Green v. State

Annotate this Case

424 N.E.2d 1014 (1981)

Thomas Abraham GREEN, Appellant, v. STATE of Indiana, Appellee.

No. 1179S314.

Supreme Court of Indiana.

August 24, 1981.

C. Thomas Cone, Greenfield, for appellant.

Theodore L. Sendak, Atty. Gen., Gordon R. Medlicott, Deputy Atty. Gen., for appellee.

*1015 DeBRULER, Justice.

Upon consideration of this direct appeal, Green v. State, (1981) Ind., 421 N.E.2d 635, from convictions on three criminal counts, we remanded this case to the sentencing court because there was no statement of reasons for the imposition of consecutive sentences as required by our holding in Gardner v. State, (1979) Ind., 388 N.E.2d 513. We affirmed the convictions for rape, class B felony; child molesting, class C felony; and criminal confinement, class B felony, in all other respects.

On remand, the trial judge, Honorable Richard T. Payne, ordered the preparation of a supplemental record containing the transcript of the sentencing hearing which had been omitted from the record of the proceedings that accompanied the appeal.

We have reviewed the record of the sentencing hearing. Although the trial court closely tracked the language of the statute governing criteria for sentencing (Ind. Code § 35-4.1-4-7 [Ind. Code § 35-50-1A-7, Burns 1979 Repl.]) in negating mitigating circumstances and finding aggravating circumstances justifying the consecutive sentences, it does so in a way that does not satisfy the mandate of the statute governing sentencing hearings in felony cases:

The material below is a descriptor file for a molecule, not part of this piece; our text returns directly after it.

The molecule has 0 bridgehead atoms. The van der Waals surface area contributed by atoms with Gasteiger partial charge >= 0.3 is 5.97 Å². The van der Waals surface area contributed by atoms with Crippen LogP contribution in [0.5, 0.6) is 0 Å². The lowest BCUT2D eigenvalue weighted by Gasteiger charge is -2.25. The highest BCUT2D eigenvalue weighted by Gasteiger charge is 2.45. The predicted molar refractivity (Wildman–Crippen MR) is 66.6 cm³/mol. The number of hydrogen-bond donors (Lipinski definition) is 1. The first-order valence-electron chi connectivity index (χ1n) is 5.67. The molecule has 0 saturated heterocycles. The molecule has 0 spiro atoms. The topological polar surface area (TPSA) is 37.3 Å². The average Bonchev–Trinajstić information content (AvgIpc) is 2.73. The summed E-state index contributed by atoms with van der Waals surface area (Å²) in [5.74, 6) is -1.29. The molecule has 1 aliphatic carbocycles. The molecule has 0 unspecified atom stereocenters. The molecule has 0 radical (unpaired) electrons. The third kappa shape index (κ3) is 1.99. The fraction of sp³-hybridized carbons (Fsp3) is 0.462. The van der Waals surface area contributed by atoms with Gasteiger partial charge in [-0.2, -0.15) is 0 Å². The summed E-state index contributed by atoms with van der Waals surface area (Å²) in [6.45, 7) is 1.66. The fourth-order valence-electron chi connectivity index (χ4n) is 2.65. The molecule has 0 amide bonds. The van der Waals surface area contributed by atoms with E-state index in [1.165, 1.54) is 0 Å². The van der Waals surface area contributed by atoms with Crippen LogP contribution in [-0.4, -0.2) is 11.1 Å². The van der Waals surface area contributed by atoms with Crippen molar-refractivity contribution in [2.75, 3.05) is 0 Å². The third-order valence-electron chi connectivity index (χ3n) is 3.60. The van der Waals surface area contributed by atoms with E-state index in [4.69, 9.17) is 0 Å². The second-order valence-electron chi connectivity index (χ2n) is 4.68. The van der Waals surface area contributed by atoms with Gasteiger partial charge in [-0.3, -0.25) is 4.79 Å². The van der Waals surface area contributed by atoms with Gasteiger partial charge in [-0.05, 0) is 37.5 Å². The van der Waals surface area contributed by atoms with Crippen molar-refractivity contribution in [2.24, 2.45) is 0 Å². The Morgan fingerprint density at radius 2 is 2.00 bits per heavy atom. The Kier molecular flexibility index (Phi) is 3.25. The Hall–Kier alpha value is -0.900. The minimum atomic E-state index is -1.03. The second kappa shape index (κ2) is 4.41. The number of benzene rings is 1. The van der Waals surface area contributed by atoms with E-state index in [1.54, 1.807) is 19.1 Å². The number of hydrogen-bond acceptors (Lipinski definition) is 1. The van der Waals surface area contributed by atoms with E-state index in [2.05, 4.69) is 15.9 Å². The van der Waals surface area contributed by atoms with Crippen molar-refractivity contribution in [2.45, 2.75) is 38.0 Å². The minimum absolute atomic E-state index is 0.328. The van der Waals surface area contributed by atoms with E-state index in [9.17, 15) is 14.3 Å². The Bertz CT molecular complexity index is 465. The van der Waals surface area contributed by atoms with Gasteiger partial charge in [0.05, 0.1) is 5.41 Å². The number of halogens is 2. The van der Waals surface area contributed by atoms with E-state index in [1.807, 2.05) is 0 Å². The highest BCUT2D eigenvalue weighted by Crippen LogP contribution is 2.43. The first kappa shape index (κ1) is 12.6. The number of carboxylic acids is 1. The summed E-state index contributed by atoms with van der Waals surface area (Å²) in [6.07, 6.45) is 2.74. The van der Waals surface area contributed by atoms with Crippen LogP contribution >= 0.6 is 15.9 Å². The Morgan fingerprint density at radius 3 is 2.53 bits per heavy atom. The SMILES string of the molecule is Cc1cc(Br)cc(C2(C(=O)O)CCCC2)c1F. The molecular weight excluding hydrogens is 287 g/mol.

"If the court finds aggravating circumstances or mitigating circumstances, a statement of the court's reasons for selecting the sentence it imposes [shall be given]." Ind. Code § 35-4.1-4-3(3) (Ind. Code § 35-50-1A-3[3] Burns 1979 Repl.)

A mere recital of the statutory factors is not a "statement of the court's reasons." The defendant must be told and this Court must know the reasons why the trial court imprisoned the defendant for forty years rather than for twenty. The only particularized reason for imposing the consecutive sentences here was that serious harm to the victims was threatened because of the use of a gun. Since use of a gun is part of the felony charged, it cannot alone support an enhanced sentence. The trial court must proceed from the bland and conclusory language of the sentencing criteria statute to a specific and individualized statement of why the use of a gun in this instance supports imposition of consecutive terms. Otherwise it must impose concurrent sentences.

Remanded for a statement of the court's reasons for the sentences imposed.

GIVAN, C.J., and HUNTER, PRENTICE and PIVARNIK, JJ., concur.